Why The Famine In South Sudan Keeps Getting Worse
Things are spiraling downward in South Sudan, one of four nations where, according to the U.N., the greatest humanitarian crisis since 1945 is unfolding.
And in the case of South Sudan, it's not drought or climate change that's causing the catastrophe. It's civil war.
Last month the U.N. declared a famine in two parts of the country and warned that nearly half the population is in urgent need of food assistance.
Soon after this declaration, the American relief agency Samaritan's Purse was forced to pull most of its staff out of one of the famine-stricken zones because of fighting in the area. A skeleton crew of 7 local staff members remained behind. Then on Sunday, armed gunmen abducted those workers.
A spokesman for the South Sudanese military said the aid workers were being held for ransom by rebel fighters demanding food aid in exchange for their release.
On Tuesday, Samaritan's Purse confirmed that their employees had been let go.
"At the very moment that we are talking they are in a helicopter on their way to Juba. They've been released," says Ken Isaacs, vice president of programs for Samaritan's Purse, who spoke to NPR by phone earlier today from the aid agency's headquarters in North Carolina.
"I think they're OK. I don't know if they were manhandled. We are under the assumption that they're safe, OK and they're headed out." Negotiations involving local military leaders on both sides of the conflict, he says, brought about their release. He adds that no ransom was paid.
The abduction, however, has forced the aid group to halt operations in the epicenter of one of the worst famines in the world.
"This incident clearly illustrates the complexities and dangers of working in South Sudan," Isaacs says. At the same time that people are starving, fighting has turned parts of the country into no-go zones for relief agencies.
This same pattern is playing out in three other countries in the world right now, prompting the U.N. to declare that it's facing the worst humanitarian crisis since World War II.
Violence in Yemen, according to the U.N., has left 18 million people — nearly two-thirds of the country — in need of humanitarian aid. Drought combined with chaos and extremist militants in Somalia are leaving millions hungry there. And in West Africa, Boko Haram fighters have terrorized people across large swaths of Northern Nigeria, driven farmers from their land and left a massive food shortage in their wake.
Back in South Sudan, another area where famine has been declared is Leer County, just south of where the Samaritan's Purse team was working.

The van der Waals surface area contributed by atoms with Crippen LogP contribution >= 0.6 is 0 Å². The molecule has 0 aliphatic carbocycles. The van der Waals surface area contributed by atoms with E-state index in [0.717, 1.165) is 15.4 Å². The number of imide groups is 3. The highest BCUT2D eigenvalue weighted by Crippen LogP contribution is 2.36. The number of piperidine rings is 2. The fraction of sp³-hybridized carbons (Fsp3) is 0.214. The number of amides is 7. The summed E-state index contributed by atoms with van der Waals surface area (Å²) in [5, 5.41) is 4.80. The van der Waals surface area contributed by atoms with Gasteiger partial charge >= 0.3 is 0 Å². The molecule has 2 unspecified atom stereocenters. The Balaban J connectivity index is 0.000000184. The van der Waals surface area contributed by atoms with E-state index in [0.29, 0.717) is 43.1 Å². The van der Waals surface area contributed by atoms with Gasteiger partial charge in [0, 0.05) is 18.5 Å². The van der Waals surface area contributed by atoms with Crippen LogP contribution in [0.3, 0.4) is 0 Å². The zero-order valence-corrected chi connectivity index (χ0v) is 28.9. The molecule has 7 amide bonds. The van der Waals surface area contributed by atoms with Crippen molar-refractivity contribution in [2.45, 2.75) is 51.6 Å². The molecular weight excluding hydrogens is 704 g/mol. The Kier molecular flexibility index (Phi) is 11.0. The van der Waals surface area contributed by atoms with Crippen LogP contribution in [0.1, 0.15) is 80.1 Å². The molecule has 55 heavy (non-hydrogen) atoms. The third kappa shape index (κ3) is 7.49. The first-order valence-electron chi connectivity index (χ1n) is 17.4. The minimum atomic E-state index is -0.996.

Nellie Kingston, emergency coordinator for Concern Worldwide in South Sudan, visited Leer last week. Reached by phone in the capital Juba, Kingston says Leer is a wasteland.
"I saw no planting in Leer County. Villages are deserted. People are hiding in swamps to avoid the fighting," Kingston says. Most of the fit, able-bodied residents have fled to camps set up by the United Nations, she says. Those left behind have almost nothing to eat.
"The people I met are living on what they can forage in the swamps where they live. Luckily those people have access to fish [from the swampy water], which adds some protein to their diet."
Kingston says this is a manmade food crisis. Fighters from both the government and the rebel side in the war have been accused of robbing, raping and killing civilians. Gunmen have torched crops and chased farmers from their fields.
Logistically, she says, it's very hard for aid agencies to deliver food rations to people hiding in remote swamps. And when the rains hit later this spring, she says, most of the dirt roads will turn to rivers of mud, making the delivery of aid across much of Leer County nearly impossible. "In the next rainy season, those people are locked into where they are," she says.
The World Food Programme has been trying to reach some of them by dropping bags of grain from airplanes into some parts of the country. Last year the WFP distributed a record 265,000 metric tons of food supplies by air and truck across South Sudan, the most since South Sudan gained independence in 2011.
Ken Isaacs of Samaritan's Purse says that just when it looked as if things couldn't get any worse in South Sudan, the country has become even more chaotic.
"If something isn't done to bring a stable government to the area soon," he says, "we are going to see much more loss of life and a lot more bloodshed."